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Realist Christian Theology in a Postmodern Age (Cambridge Studies in Christian Doctrine) Hardcover – June 13, 1999

ISBN-13: 978-0521590303 ISBN-10: 0521590302

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Product Details

  • Series: Cambridge Studies in Christian Doctrine (Book 2)
  • Hardcover: 184 pages
  • Publisher: Cambridge University Press (June 13, 1999)
  • Language: English
  • ISBN-10: 0521590302
  • ISBN-13: 978-0521590303
  • Product Dimensions: 6 x 0.6 x 9 inches
  • Shipping Weight: 12 ounces (View shipping rates and policies)
  • Average Customer Review: 5.0 out of 5 stars  See all reviews (1 customer review)
  • Amazon Best Sellers Rank: #10,614,347 in Books (See Top 100 in Books)

Editorial Reviews

Book Description

Patterson cuts new ground in combining traditional Christian theological perspectives on truth and reality with a contemporary philosophical view of the place of language in reality, and asks where language fits in both divine and human reality. She proposes a new model of 'language-ridden' reality and considers its implications.

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1 of 1 people found the following review helpful By Jonathan M. Platter on April 27, 2012
Format: Kindle Edition Verified Purchase
In this book, Sue Patterson introduces and evaluates Lindbeck's and Hans Frei's varying post-liberal theologies and assesses the advances and responses since The Nature of Doctrine and Frei's last works. She also introduces the differences between Realism, Post-liberalism, and Liberal Revisionism. Within Realism, she follows Putnam in distinguishing internal and external realism (where external realism views language as a pointer to a non-linguistic reality that is context-free; while internal realism allows for 'metanarratives' - distinguishing it from liberal revisionism - but acknowledges that reality is linguistically-ridden and therefore contextually nuanced).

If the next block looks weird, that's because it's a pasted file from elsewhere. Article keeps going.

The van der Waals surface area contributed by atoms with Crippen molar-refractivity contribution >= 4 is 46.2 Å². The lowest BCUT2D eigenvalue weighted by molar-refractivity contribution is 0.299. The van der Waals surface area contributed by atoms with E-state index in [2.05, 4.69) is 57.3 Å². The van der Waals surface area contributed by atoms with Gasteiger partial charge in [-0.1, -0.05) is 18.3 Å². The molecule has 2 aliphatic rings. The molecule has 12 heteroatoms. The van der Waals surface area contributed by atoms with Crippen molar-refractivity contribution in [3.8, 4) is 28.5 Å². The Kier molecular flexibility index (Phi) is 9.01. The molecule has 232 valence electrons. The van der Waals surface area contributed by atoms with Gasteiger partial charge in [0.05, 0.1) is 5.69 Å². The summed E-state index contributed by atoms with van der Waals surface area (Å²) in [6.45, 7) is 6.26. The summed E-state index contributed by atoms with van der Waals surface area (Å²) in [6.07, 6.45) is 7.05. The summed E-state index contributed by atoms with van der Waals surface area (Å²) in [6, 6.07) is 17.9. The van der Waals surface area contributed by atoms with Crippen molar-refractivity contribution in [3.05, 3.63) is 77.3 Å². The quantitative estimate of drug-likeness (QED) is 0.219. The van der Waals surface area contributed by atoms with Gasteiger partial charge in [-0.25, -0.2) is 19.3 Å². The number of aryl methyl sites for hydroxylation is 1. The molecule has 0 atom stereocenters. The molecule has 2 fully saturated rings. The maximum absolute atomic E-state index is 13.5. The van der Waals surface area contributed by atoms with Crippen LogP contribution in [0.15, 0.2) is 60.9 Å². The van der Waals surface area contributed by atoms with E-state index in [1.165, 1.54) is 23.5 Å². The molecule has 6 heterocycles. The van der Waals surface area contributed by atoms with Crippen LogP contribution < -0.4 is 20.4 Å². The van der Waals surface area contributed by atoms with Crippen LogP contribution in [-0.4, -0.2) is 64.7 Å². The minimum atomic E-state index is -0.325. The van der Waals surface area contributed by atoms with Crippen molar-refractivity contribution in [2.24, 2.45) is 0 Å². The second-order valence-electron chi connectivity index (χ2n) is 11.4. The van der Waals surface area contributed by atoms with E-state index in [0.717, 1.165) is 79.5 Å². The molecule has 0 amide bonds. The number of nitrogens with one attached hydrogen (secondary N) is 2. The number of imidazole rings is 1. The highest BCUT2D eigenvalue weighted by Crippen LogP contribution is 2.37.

She then goes on to deal with what I believe is the greatest problem with post-liberalism: it's seeming lack of regard for extra-linguistic reality. She explains that this creates for a difficulty for post-liberal theologians to account for innovations, as the historical truths and doctrinal formulations are normative for proper use. Her entire project could be seen as a corrective to this inadequacy.

She sets about doing this by, first, paying tribute to the philosophical mind that powers the whole cultural-linguistic/post-liberal method: Wittgenstein. The book offers a very helpful exegesis and commentary on Wittgenstein, which is very helpful in navigating Lindbeck and Frei's appropriation.

One of the greatest strengths of this book is that it is clearly a book on theological method, but it does not treat it as an abstract prolegomena built on philosophical foundationalism. Rather, the method itself is thoroughly theological and constructive. She follows Torrance and some of Frei's work in looking at Christ as the truth, therefore calling for theological realism to be incarnational.
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